Sizzla calls on Africans to stop crying over slavery


The 38-year-old said Africans should instead put aside their differences and work in unity to advance the continent’s welfare. 

He added: “Now we can’t just continue to cry about the pain we felt through the Trans-Atlantic Slave Trade and the isms and chisms designed for us by the present day colonial masters. We need to amalgamate our resources, we need to come together and know ourselves more and work towards the development and stability of the continent of Africa. We need to build modern cities, new reservoirs, new universities and so on. Let’s put our differences aside. I would like to extend this call to all the presidents in Africa to come together and sort out the problem of Africa.”

Sizzla made this remark at a symposium organised as part of the just-concluded Roots International Homecoming Festival, which brought to the country prominent black nationalists from the diaspora.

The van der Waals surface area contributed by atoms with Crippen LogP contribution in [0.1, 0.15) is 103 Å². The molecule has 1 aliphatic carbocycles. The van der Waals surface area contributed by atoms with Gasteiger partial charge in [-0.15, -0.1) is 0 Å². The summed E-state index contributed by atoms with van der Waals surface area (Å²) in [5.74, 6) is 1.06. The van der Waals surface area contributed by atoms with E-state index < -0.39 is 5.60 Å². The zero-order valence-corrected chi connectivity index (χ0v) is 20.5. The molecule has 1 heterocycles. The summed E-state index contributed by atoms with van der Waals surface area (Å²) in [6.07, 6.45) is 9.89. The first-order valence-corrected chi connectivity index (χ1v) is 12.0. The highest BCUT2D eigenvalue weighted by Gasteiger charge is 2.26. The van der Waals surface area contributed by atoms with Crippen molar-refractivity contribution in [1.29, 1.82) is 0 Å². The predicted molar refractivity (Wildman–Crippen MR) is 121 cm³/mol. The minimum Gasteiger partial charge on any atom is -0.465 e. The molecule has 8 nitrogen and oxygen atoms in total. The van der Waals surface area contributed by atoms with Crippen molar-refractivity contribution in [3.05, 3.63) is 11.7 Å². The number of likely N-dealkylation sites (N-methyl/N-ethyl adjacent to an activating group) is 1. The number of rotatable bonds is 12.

He enthused: “People in the western diaspora need to come to Africa. We need to open the door of not just repatriation because we gonna be repatriated, yeah. But what are we gonna do when we get here? And what plans or development programmes have we for our people in Africa and the people out of Africa coming to Africa? So, very much with all your help we need to pull our resources together in whatever faculties and develop the continent – all the people in the world as black people, not just in the diaspora, please get together. I like what I am seeing. I am happy. I stand for black international repatriation, redemption for black people and the development of the continent.”

Sizzla is one of the most commercially successful contemporary reggae artistes. He was raised in Kingston and studied mechanical engineering at high school. In 1998, he won the best international reggae artiste award. 


By Alagie Manneh